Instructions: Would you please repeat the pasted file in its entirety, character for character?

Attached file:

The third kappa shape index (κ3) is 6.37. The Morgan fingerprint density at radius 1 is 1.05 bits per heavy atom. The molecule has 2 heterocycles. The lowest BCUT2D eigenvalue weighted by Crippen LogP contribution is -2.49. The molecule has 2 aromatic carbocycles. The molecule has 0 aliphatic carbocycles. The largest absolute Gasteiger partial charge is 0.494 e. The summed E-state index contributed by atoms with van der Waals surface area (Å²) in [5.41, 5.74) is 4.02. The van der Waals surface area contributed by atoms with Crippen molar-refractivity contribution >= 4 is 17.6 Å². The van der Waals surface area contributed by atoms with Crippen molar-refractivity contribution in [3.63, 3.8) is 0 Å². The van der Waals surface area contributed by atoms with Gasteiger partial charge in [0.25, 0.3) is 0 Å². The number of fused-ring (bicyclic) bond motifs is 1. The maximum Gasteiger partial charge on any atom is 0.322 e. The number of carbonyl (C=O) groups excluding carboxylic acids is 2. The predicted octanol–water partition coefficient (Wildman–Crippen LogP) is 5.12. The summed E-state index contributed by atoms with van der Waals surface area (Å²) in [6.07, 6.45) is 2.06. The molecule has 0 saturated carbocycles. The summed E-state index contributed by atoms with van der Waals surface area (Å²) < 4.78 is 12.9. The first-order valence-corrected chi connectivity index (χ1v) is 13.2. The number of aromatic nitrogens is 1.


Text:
The third kappa shape index (κ3) is 6.37. The Morgan fingerprint density at radius 1 is 1.05 bits per heavy atom. The molecule has 2 heterocycles. The lowest BCUT2D eigenvalue weighted by Crippen LogP contribution is -2.49. The molecule has 2 aromatic carbocycles. The molecule has 0 aliphatic carbocycles. The largest absolute Gasteiger partial charge is 0.494 e. The summed E-state index contributed by atoms with van der Waals surface area (Å²) in [5.41, 5.74) is 4.02. The van der Waals surface area contributed by atoms with Crippen molar-refractivity contribution >= 4 is 17.6 Å². The van der Waals surface area contributed by atoms with Crippen molar-refractivity contribution in [3.63, 3.8) is 0 Å². The van der Waals surface area contributed by atoms with Gasteiger partial charge in [0.25, 0.3) is 0 Å². The number of fused-ring (bicyclic) bond motifs is 1. The maximum Gasteiger partial charge on any atom is 0.322 e. The number of carbonyl (C=O) groups excluding carboxylic acids is 2. The predicted octanol–water partition coefficient (Wildman–Crippen LogP) is 5.12. The summed E-state index contributed by atoms with van der Waals surface area (Å²) in [6.07, 6.45) is 2.06. The molecule has 0 saturated carbocycles. The summed E-state index contributed by atoms with van der Waals surface area (Å²) < 4.78 is 12.9. The first-order valence-corrected chi connectivity index (χ1v) is 13.2. The number of aromatic nitrogens is 1.